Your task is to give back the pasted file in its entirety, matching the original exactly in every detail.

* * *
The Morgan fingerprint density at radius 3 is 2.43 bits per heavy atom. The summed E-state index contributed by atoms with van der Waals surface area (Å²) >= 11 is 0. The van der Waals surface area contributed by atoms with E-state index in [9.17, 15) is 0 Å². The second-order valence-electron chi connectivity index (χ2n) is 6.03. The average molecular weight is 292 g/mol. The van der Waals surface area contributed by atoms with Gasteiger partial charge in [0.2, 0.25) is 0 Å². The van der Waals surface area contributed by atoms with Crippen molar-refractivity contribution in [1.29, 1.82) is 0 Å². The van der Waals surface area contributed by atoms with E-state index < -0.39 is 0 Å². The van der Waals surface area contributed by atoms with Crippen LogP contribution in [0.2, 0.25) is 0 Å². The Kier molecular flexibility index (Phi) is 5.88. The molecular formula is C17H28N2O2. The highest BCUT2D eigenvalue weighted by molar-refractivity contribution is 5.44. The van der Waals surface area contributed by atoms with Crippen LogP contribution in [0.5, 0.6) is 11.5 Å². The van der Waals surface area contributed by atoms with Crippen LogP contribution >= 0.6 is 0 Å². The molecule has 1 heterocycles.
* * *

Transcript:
The Morgan fingerprint density at radius 3 is 2.43 bits per heavy atom. The summed E-state index contributed by atoms with van der Waals surface area (Å²) >= 11 is 0. The van der Waals surface area contributed by atoms with E-state index in [9.17, 15) is 0 Å². The second-order valence-electron chi connectivity index (χ2n) is 6.03. The average molecular weight is 292 g/mol. The van der Waals surface area contributed by atoms with Gasteiger partial charge in [0.2, 0.25) is 0 Å². The van der Waals surface area contributed by atoms with Crippen molar-refractivity contribution in [1.29, 1.82) is 0 Å². The van der Waals surface area contributed by atoms with E-state index < -0.39 is 0 Å². The van der Waals surface area contributed by atoms with Crippen LogP contribution in [0.2, 0.25) is 0 Å². The Kier molecular flexibility index (Phi) is 5.88. The molecular formula is C17H28N2O2. The highest BCUT2D eigenvalue weighted by molar-refractivity contribution is 5.44. The van der Waals surface area contributed by atoms with Crippen LogP contribution in [0.5, 0.6) is 11.5 Å². The van der Waals surface area contributed by atoms with Crippen LogP contribution >= 0.6 is 0 Å². The molecule has 1 heterocycles.